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Panasonic HHC RL-H1400

Date of introduction:  September 1980 (Japan)
 January 1981 (US)
Display technology:  LCD dot matrix
New price:  $500.00 (MSRP 1981) Display size:  26 characters
Size:  3.7" x 8.9" x 1.25"
 95 x 227 x 32 mm3
   
Weight:  20.7 ounces, 588 grams Serial No:  4IBKE 28940
Batteries:  5*AA NiCd Date of manufacture:  mth 09 year 1984
AC-Adapter:   Origin of manufacture:  Japan
Precision:  12 Integrated circuits:  CPU: R6502P
 ASIC: SED6920X
 ROM: 2*uPD2364C-SL001, SH001
 RAM:  2*HM6116L
 DISPLAY: 4*E3890
Memories:  4kB RAM, 16kB ROM    
Program steps:   Courtesy of:  Joerg Woerner

Matsushita Electric Industrial Co., Ltd., outside of Japan better known under their brand Panasonic, developed already in 1979 together with the Franco-American company Friends Amis one of the World's first Hand-Held Computers and named it accordingly HHC. The product targeted directly the stronghold of the legendary TI-59 with its innovative Solid State Software ModulesTM, storing customer-specific software applications with up to 5,000 program steps in small, user-accessible module.

The innovative HHC went five steps ahead and added to the original concept of the TI-59:

Alphanumeric display with 26 characters instead of 7-segment display with 10 digits
High-level language support including BASIC and Forth instead of keystroke programmability
Three ports for plug-in ROM (Read-only Memory) modules for user applications or programming language support
Memory backup while the systems is powered off, up to 80 hours operating time on a battery charge
Many more peripherals than just a printer, e.g. RS-232 Interface, TV Interface, Modem etc

Product Management at Texas Instruments was obviously pretty impressed when Matsushita introduced the HHC in Japan in September 1980, about three months after Sharp's PC-1211. These two early contenders in the then new Pocket/Hand-held Computer arena and Casio's FX-702P, introduced in 1981, influenced not only TI's Advanced Language Computer (ALC) project but finally led to the cancelation of the TI Programmable 88, also known as the successor of the TI-59.

The HHC Hand-held Computer was available in seven versions, mainly differing in the size of its RAM (Random-access Memory) to store user data and user programs and the regions of the market:

Panasonic RL-H1000, 2k Bytes RAM (1k user), expandable to 4k Bytes RAM, markets outside of Japan, MSRP $250
Panasonic RL-H1400, 4k Bytes RAM (3k user), markets outside of Japan, MSRP $500
Panasonic RL-H1800, 8k Bytes RAM (7k user), markets outside of Japan, MSRP $750
Quasar HK-2500TE, 2k Bytes RAM (1k user), Japan only
Quasar HK-2600TE, 4k Bytes RAM (3k user), Japan only
Quasar HK-2608TE, 8k Bytes RAM (7k user), Japan only
Olympia OL-H004, 4k Bytes RAM (3k user), some European markets only

While Texas Instruments offered for their TI-59 Pocket Programmable Calculator with the PC-100C only a huge, mains powered printer cradle, developed Matsushita for the HHC System a huge variety of peripherals:

Product Description MSRP (1981)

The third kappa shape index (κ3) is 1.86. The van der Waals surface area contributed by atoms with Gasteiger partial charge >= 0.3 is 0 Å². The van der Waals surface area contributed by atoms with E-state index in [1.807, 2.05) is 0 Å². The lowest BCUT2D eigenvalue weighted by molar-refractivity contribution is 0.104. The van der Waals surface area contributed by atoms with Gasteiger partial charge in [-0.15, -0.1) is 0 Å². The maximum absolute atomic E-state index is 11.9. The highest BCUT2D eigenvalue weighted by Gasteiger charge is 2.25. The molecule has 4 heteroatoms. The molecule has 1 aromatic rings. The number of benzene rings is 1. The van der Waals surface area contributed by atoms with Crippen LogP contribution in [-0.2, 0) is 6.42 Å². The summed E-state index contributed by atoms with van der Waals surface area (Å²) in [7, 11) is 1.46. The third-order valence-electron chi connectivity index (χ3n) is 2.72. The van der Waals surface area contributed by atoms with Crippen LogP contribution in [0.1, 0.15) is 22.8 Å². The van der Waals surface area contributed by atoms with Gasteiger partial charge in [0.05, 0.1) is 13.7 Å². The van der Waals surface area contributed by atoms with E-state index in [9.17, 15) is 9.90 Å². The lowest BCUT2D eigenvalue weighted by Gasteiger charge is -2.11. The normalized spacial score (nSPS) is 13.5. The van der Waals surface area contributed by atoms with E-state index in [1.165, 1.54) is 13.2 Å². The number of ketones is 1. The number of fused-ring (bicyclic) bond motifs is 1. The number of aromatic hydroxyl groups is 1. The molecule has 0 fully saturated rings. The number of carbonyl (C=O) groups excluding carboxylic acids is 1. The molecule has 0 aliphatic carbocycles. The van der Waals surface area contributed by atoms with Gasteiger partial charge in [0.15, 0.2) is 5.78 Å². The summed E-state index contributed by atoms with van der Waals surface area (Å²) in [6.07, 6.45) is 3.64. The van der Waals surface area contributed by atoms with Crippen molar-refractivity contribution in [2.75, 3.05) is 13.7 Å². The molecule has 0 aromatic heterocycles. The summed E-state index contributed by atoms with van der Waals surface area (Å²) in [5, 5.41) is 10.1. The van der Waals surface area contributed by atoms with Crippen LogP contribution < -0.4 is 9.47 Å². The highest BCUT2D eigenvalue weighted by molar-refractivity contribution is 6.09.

RL-P1002 Color Plotter, 4 colors, 114 mm plain paper, up to 80 characters per line  
RL-P1003 Mini Printer, thermal paper, up to 15 characters per line  
RL-P1004
RL-P1004A
Mini Printer and Cassette Interface (Option A), 77 mm thermal paper, up to 40 characters per line  
RL-P2001 Video Interface, 16*32 characters or 64*128 pixels, eight colors, two-page memory  
RL-P3001 RS-232 Interface, up to 9,600 Baud  
RL-P4001 Acoustic Modem, up to 300 Baud  
RL-P6001 I/O Adapter, allows to connect up to five peripherals to HHC bus connectors (and a sixth one with a cable)  
RL-P9001 4k Bytes RAM Module, back-up battery  
RL-P9002 8k Bytes RAM Module, back-up battery  

Dismantling the featured Panasonic RL-H1400 Hand-held Computer manufactured in September 1984 by Matsushita in Japan reveals a rather complex design using two printed circuits boards (PCBs) centered around a classical "von Neumann" computer architecture and powered by an internal rechargeable battery. The Main-PCB is centered around an 8-bit Microprocessor R6502P manufactured by Rockwell and various other Integrated Circuits (ICs):

R6502P: 8-bit microprocessor manufactured by Rockwell in an NMOS process and using a 40-pin DIP (Dual In-line Package) encapsulation
SED6920X: ASIC for housekeeping, clock and I/O functions. Manufactured by Suwa Seikosha in Japan and using a 60-pin QFP (Quad Flat Pack) package
2*uPD2364C: 8k Bytes ROM manufactured by NEC in an NMOS process with customer code SL001 and SL001, using a 24-pin DIP (Dual In-line Package) encapsulation
2*HM6116L: 2k Bytes RAM manufactured by Hitachi in a CMOS process and using a 24-pin DIP (Dual In-line Package) encapsulation

The second PCB sports the keyboard and the dot-matrix LC-Display with 159*8 pixels with their drivers:

4*E3890: 40-channel segment drivers manufactured by Suwa Seikosha in Japan and using a 60-pin QFP package

Please compare the internal design of the Panasonic HHC with the Sharp PC-1211 using two 4-bit microcontrollers instead an 8-bit CPU system resulting in a much lower complexity and don't miss the flagship Hewlett Packard HP-75C introduced in September 1982.

 

If you have additions to the above article please email: joerg@datamath.org.

Joerg Woerner, December 31, 2020. No reprints without written permission.